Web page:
Day 29 – February 8 – 29 Palms to Panamint Springs (Death Valley)
I woke up early – as in 5:30 – and couldn’t get back to sleep. I gave up and got up at 7:30 so we were on the road by 9:30 this morning; which wasn’t a bad thing as we had almost 400 kilometers – about 250 miles – to cover.
Driving west as we left 29 Palms we could see snow on the mountains. A bit of an incongruous sight amidst all this desert. We traveled through the Mojave Desert almost all the way to Kramer’s Corner where we pulled into the back of a gas station lot and made a PB & J sandwich which we ate with carrot sticks and Girl Scout cookies for dessert. Again today, as we noticed yesterday when we had the same lunch in Joshua Tree NP, the desert wind dried out the sandwich bread before you could finish the sandwich.
At Kramer’s Corner we turned north along the same section of highway we traveled when we came down. We passed the Red Mountain from the back side and branched off the highway just after the town of the same name. This road took us straight up to Panamint Springs. And I do mean straight. There are not very many corners through this landscape.
As we turned one of the few corners and came down a hill we could see a white lake bottom. We knew there are quite a few dry lakes around here so we assumed that is what we were seeing. As we came down the hill and got closer to the white-ness we could see that it was an actual substance on the ground. When we had stopped at the Death Valley Visitor’s Center in Lone Pine on our way south the park ranger, when he learned we had a 4 X 4 truck, suggested we drive in to see the Trona Pinnacles.
At the turn-off to the Trona Pinnacles there were two historical marker cairns. The first spoke of the Searles brothers who ran two wagon train routes from this area to remove the borax. The second marker was commemorating the venture of an Los Angeles florist who spent $200,000 to build a one track railway to haul Epsom from the lake bed back to the city. The railcars had only two wheels and the Epsom was loaded onto the narrow car like packs on a mule. The system never did work well and was eventually abandoned. Now we knew what the white stuff was all about.The road into the Trona Pinnacles is seven miles of unpaved, semi-rugged dirt. You can make out the pinnacles from the highway and they don’t look that far away but it took a little while to get there. Fascinating creations. For obvious reasons the area has been used in many films – Planet of the Apes and Star Trek V among them. We walked the walking path loop and drove the driving track loop and headed back to the highway.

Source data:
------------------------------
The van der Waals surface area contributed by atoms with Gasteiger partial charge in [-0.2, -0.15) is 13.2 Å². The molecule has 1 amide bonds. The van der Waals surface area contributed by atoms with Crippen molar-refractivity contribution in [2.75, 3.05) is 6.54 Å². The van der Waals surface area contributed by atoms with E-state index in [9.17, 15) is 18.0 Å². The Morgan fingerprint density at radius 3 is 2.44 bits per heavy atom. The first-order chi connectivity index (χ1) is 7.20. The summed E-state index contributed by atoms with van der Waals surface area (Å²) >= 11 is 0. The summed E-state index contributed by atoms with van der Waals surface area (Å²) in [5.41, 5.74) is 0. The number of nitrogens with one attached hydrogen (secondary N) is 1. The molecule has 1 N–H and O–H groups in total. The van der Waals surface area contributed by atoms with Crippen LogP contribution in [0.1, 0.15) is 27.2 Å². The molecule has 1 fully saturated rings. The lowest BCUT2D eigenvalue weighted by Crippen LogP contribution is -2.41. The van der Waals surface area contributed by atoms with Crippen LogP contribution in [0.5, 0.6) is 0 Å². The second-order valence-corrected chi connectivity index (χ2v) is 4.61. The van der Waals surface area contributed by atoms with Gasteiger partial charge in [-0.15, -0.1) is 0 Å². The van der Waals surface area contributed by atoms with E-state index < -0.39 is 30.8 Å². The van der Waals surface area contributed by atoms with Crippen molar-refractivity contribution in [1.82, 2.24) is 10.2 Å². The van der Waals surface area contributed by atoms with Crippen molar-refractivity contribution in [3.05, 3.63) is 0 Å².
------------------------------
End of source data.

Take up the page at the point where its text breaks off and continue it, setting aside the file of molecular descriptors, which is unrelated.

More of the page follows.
There were puddles beside the road on the way into the Pinnacles. I would have thought it would evaporate in minutes.As we approached the town of Searles we could see a gigantic white mound and a processing plant. A little further down the road at the town of Trona there was a huge plant belonging to the same company. The process of removing borax, potash and Epsom continues.
Not far past Trona as John drove around a corner these black columns rose up on the hillside. We had never seen the like before and there were no more anywhere around.We climbed a few deceptively-steep hills and had just crested one and rounded a sharp corner at the top with a warning about a 7% grade on the downhill and immediately in front of the vehicle appeared this massive flat valley bottom. There was a handy pull-out right there so naturally we stopped to take photos. This is the Panamint Valley. When we got to the bottom we drove through the middle for 13 km without a single bend, then turned two small corners and drove another 10 or so km straight as an arrow. The valley is over 50 miles long and extends into Death Valley National Park.
And running down the right side of the valley was this incredible range of mountains (the Panamint Range). The mountains were all shaded in a variety of tones and had different shapes side by side. I was a happy shutterbug.
We entered Death Valley National Park part way through the valley and took a left at the intersection to arrive at our hotel for the night in Panamint Springs. Panamint Springs was created in the 30’s as housing and supply depot for miners from Darwin. There is a large campground on one side of the road, a gas station and general store, and a restaurant with 16 cabins. We spent the night in number 5. Nothing fancy, but clean and quiet with an incredible night sky filled with glittering stars. No light pollution out here to get in the way of God’s creation. Another good day.